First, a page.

That's right, he secures the lead in the Broadway extravaganza designed as the showcase for Hughes after bumping the previous bloke who Rhodes proclaims "too mechanical". Now this is the part we've been waiting for as Stallone takes Travolta up Satan's Alley - before you think otherwise, this is the title of the production and as nobody was interested in ballet anymore (according to this) it seems they would prefer to watch oiled up muscle-men in torso-baring, barely there outfits combat their leading ladies as if in a boxing match (Tony even suffers a cut above the eye) as electric guitars and synths wail on the soundtrack. The theme was going to Hell, but when anyone raises the rumours about Travolta's actual sexuality, point to Staying Alive as a big, kitschy-coo question mark.
But the success of that was enough to demonstrate to other producers that dance movies could be very lucrative, although arguably that trend had begun with Alan Parker's Fame in 1980 which depicted the trials and tribulations of a group of students at New York's School for the Performing Arts. It was perhaps more accurate to observe that it was not so much the movie but its resulting television series The Kids from Fame that was the real impetus for movies with lithe young dancers donning legwarmers and gyrating around to pop tunes, though there were few examples of this less likely than the backers who thought giving Italian schlockmeister Lucio Fulci a chance to direct his own variation on that theme was a good idea.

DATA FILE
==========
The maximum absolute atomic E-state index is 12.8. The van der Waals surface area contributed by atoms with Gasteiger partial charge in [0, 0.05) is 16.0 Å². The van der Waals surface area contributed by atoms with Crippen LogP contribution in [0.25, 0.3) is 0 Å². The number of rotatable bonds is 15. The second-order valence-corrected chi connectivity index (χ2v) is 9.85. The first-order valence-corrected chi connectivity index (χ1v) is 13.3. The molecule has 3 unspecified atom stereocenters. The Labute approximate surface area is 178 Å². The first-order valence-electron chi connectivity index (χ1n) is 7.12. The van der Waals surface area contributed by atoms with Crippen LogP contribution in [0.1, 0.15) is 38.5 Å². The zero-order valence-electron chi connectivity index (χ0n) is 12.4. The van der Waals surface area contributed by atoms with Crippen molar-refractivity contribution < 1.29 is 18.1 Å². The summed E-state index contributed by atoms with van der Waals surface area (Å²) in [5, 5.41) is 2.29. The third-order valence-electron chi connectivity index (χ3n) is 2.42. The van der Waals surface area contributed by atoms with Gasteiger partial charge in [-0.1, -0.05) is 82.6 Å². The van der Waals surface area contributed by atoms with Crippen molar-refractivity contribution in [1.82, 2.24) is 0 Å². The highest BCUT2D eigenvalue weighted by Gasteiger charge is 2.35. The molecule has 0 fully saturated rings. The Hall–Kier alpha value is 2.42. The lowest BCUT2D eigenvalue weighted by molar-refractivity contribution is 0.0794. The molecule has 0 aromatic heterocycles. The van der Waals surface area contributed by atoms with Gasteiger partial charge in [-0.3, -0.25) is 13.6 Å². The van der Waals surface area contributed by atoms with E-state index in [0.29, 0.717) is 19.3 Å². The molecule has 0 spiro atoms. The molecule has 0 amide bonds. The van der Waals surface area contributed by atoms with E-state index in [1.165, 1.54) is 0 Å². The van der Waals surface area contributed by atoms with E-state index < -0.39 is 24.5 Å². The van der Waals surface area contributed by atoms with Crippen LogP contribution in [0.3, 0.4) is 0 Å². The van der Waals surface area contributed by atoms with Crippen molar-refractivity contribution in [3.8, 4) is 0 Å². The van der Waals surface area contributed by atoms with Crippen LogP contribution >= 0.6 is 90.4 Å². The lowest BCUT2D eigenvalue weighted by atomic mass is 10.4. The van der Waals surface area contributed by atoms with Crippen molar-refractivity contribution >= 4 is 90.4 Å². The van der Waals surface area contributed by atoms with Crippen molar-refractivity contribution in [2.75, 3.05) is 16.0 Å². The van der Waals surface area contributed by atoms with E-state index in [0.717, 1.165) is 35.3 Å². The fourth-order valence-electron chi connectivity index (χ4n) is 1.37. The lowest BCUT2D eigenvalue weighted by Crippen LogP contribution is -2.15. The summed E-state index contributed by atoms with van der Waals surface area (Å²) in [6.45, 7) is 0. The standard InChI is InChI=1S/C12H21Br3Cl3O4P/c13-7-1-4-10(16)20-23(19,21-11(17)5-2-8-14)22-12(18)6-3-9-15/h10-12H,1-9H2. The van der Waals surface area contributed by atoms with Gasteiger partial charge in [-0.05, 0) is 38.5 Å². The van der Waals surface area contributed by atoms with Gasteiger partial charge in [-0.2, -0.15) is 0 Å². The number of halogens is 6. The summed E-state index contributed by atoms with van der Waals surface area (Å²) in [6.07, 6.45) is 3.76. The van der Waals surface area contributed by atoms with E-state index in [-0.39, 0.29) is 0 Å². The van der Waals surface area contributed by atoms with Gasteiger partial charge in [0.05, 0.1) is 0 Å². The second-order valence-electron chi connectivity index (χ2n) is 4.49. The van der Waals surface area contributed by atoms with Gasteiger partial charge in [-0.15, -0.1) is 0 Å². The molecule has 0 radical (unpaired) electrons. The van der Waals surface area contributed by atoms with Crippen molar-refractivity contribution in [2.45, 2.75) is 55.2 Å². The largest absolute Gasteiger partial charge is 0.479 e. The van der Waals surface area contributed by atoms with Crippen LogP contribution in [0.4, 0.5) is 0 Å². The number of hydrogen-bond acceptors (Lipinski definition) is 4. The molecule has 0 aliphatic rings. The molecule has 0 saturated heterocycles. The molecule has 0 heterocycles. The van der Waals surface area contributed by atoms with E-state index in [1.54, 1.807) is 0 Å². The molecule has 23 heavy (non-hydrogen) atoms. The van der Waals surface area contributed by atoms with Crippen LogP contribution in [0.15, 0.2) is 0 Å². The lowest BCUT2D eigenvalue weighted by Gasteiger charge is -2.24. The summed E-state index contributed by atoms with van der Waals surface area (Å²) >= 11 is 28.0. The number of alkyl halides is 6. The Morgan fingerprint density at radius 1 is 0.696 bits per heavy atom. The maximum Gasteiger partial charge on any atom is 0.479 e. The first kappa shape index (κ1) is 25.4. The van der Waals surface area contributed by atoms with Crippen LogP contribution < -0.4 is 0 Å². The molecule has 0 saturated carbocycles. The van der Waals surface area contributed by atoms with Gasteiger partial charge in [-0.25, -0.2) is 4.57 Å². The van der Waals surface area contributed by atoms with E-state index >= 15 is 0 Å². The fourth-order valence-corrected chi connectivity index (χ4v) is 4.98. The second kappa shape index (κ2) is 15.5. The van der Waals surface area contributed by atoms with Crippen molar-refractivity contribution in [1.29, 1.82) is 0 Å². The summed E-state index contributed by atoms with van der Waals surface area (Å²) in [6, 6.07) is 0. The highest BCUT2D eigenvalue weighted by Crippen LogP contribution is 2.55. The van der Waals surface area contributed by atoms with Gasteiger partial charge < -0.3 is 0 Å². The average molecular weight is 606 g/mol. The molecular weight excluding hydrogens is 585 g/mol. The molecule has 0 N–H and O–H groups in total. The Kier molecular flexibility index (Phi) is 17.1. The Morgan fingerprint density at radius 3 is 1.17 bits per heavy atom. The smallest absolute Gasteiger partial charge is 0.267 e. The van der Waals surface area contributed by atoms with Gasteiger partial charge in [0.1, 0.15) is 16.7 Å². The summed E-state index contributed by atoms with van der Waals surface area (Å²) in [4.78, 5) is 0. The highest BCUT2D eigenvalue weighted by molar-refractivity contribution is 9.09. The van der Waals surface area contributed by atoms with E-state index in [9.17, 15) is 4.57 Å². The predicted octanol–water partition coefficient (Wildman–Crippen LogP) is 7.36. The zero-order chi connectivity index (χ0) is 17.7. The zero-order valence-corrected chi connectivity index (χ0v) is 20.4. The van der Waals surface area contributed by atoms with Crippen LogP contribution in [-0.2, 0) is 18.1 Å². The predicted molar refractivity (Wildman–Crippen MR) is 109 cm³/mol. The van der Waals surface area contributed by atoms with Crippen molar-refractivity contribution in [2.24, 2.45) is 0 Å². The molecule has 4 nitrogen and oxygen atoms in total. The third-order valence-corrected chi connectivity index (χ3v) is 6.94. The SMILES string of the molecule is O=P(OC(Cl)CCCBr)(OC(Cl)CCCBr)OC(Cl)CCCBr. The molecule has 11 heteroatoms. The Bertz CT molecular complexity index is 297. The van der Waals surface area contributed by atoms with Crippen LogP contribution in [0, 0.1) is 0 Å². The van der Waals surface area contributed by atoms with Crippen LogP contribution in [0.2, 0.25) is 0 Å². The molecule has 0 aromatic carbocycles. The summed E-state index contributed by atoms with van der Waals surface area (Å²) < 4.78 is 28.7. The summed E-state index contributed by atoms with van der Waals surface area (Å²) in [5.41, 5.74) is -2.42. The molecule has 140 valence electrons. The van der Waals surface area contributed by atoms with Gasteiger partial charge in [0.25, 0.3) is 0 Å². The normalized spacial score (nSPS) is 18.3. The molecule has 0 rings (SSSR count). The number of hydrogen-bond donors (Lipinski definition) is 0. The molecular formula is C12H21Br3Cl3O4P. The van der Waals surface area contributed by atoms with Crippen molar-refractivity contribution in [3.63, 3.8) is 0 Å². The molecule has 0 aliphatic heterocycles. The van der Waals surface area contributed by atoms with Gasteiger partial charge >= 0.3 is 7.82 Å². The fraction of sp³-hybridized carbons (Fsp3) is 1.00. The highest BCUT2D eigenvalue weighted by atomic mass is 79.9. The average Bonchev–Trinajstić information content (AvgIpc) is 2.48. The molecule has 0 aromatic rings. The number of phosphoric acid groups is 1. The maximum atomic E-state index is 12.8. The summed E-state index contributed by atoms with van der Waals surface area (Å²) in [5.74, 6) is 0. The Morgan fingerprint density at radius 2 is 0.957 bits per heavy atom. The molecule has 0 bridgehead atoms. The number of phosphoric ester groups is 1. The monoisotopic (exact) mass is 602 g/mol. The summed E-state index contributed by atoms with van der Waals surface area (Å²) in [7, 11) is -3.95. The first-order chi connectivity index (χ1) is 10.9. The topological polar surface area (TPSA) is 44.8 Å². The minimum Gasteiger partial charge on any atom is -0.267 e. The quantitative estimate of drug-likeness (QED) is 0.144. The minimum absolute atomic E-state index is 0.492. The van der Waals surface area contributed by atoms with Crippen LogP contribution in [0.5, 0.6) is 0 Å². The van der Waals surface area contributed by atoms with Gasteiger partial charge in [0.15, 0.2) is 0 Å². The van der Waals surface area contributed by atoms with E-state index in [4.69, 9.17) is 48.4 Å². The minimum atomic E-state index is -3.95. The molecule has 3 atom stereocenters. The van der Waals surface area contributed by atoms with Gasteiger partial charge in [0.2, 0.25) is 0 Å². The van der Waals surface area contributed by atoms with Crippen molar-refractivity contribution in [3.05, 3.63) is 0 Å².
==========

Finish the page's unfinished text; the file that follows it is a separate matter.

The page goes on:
Murderock, or Murder-Rock: Dancing Death as it was alternatively known, was a shameless cash-in through and through, awkwardly mingling the dance movie with Fulci's more usual fare of horrors and thrillers. You could observe that the fact the giallo, Italy's signature dish when it came to these things, had fallen quite a long way from its seventies heyday if this was the best its filmmakers could conjure up in the style, but that was dependent on your tolerance for trash, which this instance had in abundance. Judging by the terpsichorean sequences here, it had been decided the finest contribution to cinema works like Flashdance had delivered was the pelvic thrust, therefore every setpiece featured them as often as possible.
The plot concerned itself with a New York dance academy, yes, like the one in Fame, which apparently consisted of a rehearsal room, a changing room (and shower) and a room where the security cameras could be checked - that's all you need, apparently. Olga Karlatos was our heroine, a dance tutor who is understandably alarmed when her students begin to be bumped off by a murderer wielding a hatpin, no matter your doubts the injuries as shown would prove fatal. Actually, Fulci fans tend to look down on Murderock as they consider it inferior in their man's canon, which essentially means there's not enough gore for their liking, but who needs gore when you can bust some moves to the funky sounds of Keith Emerson?